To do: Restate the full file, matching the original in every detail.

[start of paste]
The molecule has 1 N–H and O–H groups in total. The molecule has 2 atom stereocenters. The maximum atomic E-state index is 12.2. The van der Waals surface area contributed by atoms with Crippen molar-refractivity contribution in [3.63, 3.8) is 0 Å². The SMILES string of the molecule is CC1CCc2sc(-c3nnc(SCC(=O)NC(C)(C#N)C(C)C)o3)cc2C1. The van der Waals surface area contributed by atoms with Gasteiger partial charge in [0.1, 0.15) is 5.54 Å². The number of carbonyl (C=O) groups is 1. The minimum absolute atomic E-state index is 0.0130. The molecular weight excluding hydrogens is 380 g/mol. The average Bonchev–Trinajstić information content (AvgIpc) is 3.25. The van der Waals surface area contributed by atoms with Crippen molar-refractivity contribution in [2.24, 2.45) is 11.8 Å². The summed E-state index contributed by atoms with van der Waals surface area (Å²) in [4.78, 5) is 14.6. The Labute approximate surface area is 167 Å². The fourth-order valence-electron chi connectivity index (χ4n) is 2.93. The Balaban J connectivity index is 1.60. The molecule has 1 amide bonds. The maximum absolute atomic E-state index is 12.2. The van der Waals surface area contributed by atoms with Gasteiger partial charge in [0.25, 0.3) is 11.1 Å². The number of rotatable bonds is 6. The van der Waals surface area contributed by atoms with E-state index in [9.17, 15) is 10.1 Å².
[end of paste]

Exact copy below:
The molecule has 1 N–H and O–H groups in total. The molecule has 2 atom stereocenters. The maximum atomic E-state index is 12.2. The van der Waals surface area contributed by atoms with Crippen molar-refractivity contribution in [3.63, 3.8) is 0 Å². The SMILES string of the molecule is CC1CCc2sc(-c3nnc(SCC(=O)NC(C)(C#N)C(C)C)o3)cc2C1. The van der Waals surface area contributed by atoms with Gasteiger partial charge in [0.1, 0.15) is 5.54 Å². The number of carbonyl (C=O) groups is 1. The minimum absolute atomic E-state index is 0.0130. The molecular weight excluding hydrogens is 380 g/mol. The average Bonchev–Trinajstić information content (AvgIpc) is 3.25. The van der Waals surface area contributed by atoms with Crippen molar-refractivity contribution in [2.24, 2.45) is 11.8 Å². The summed E-state index contributed by atoms with van der Waals surface area (Å²) in [4.78, 5) is 14.6. The Labute approximate surface area is 167 Å². The fourth-order valence-electron chi connectivity index (χ4n) is 2.93. The Balaban J connectivity index is 1.60. The molecule has 1 amide bonds. The maximum absolute atomic E-state index is 12.2. The van der Waals surface area contributed by atoms with Gasteiger partial charge in [0.25, 0.3) is 11.1 Å². The number of rotatable bonds is 6. The van der Waals surface area contributed by atoms with E-state index in [9.17, 15) is 10.1 Å².